hunks for the other changes in less regular form to examine
individually. I don't think diffkit or coopy needs to generate such
diffs today or tomorrow, but it would be good if the spec was expressive
enough to allow them.
> Now imagine that many rows have diffs, but that
> only 1 or 2 columns in each row have column diffs. Having a full
> rectangle is pretty nasty looking in this case.
Yes, the spec should definitely allow column specification down to the
hunk level at least. The current draft meets that by going down to the
> Finally, having one
> column header for the whole document can make the document very
> awkward to read in a text editor.
> Suppose there are hundreds or
> thousands of rows in the tDiff document. If the column names appear
> only in a header, and there is one header for the whole document, and
> the user is reading the document within a text editor, she will have
> great difficulty keeping track of column identity. That's because the
> header will scroll off the top as she scrolls down through rows.
> Likewise for attempting to use line oriented Unix tools like vi, sed
> or grep. In other words, using a column header has really bad
True. This is a general problem with formats like CSV. If sed or grep
support is a priority, then there's no alternative but per-line
repetition of column names. An alternative would be to provide a tool
that reads diffs that may not be fully denormalized, and outputs fully
> Instead of using column headers, I chose to denormalize the column
> names into the cells, using key-value pairs in each cell:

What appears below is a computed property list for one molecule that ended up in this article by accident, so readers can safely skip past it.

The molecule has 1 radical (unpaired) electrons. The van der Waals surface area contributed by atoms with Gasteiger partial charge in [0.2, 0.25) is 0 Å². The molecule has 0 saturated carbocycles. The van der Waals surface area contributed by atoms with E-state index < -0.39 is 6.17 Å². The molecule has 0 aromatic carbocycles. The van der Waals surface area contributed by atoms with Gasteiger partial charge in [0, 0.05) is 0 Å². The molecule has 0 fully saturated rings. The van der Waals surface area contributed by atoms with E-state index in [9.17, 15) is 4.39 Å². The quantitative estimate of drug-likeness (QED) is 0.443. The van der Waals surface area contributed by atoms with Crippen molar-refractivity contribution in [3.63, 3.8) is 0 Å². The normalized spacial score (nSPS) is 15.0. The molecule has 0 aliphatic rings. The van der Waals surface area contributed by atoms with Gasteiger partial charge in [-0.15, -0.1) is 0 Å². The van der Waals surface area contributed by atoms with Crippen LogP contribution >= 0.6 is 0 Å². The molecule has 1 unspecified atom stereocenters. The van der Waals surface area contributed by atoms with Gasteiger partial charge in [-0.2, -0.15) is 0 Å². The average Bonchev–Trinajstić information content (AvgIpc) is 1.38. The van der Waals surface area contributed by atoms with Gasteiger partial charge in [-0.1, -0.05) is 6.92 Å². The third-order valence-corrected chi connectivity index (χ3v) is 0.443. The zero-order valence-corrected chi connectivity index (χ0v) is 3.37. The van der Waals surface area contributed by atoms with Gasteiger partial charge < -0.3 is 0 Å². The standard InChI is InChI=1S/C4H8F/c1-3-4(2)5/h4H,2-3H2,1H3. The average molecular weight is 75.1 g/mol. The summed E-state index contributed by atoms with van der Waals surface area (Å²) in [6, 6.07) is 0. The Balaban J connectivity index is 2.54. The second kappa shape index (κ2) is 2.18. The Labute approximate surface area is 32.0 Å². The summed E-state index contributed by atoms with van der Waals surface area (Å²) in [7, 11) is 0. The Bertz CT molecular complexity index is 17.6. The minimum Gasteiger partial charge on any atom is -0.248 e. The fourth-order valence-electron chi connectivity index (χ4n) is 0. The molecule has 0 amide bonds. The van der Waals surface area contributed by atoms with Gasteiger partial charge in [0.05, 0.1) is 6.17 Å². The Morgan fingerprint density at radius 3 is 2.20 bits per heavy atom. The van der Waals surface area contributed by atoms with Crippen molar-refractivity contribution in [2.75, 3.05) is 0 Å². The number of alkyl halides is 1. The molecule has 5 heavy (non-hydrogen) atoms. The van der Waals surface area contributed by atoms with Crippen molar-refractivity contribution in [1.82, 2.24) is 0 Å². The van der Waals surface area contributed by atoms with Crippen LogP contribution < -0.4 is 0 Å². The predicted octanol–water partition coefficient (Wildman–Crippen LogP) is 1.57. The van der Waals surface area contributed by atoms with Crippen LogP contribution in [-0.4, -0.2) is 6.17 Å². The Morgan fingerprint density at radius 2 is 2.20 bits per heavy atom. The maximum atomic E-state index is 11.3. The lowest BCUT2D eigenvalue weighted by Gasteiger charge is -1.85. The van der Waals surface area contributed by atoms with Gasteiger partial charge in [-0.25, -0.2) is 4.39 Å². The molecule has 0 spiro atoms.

> - | col1=1
> + | col1=2 | col2=1111| col3= x | col4=aaaa
> = | col1=3 | col3=x->y
> I think the drawbacks to this method are obvious. But this approach
> also solves the 3 serious issues with the first scheme, and so I think
> it's more viable.
Hmm. How bad would it be to *also* support a line like the following:
@ | col1 | col2| col3
such that lines within the same hunk can then drop the "colN=" prefix?
This would mean that the lines of that hunk are not divisible. I
think that is ok, and perfectly in the spirit of classic diff. However,
I can live without it if you think it is a terrible idea. One cost is
implementation complexity. For *applying* patches, implementation of
both methods would be required, but it is easy. For *generating*
patches, implementation of the new form is perhaps difficult (an
optimization problem), but it suffices to implement the simpler method
in order to meet the spec.
Thanks for looking into the details of what diff does, Joe. I've
weakened the language in the draft spec to this:
* When there is a choice in how to express a difference between two
tables, generators are encouraged to choose an expression that minimizes
ordering effects between hunks.
My current text is here: https://gist.github.com/749949 but it is not
yet in a consistent state. I'll mail the list when I have something
What I need now is a tool for diffing spec versions so I can summarize
what changed :-).
* Columns used for identifying rows (primary keys, roughly speaking) are
now identified syntactically.
* Columns used for identifying rows are no longer assumed to be primary
* For the complete example you gave, I've switched the source table
order based on what classic diff does. I may have this wrong.
* I've spelled out some quoting rules, and taken the opportunity to
shorten some reserved names.
Obviously feel free to revert things I've broken.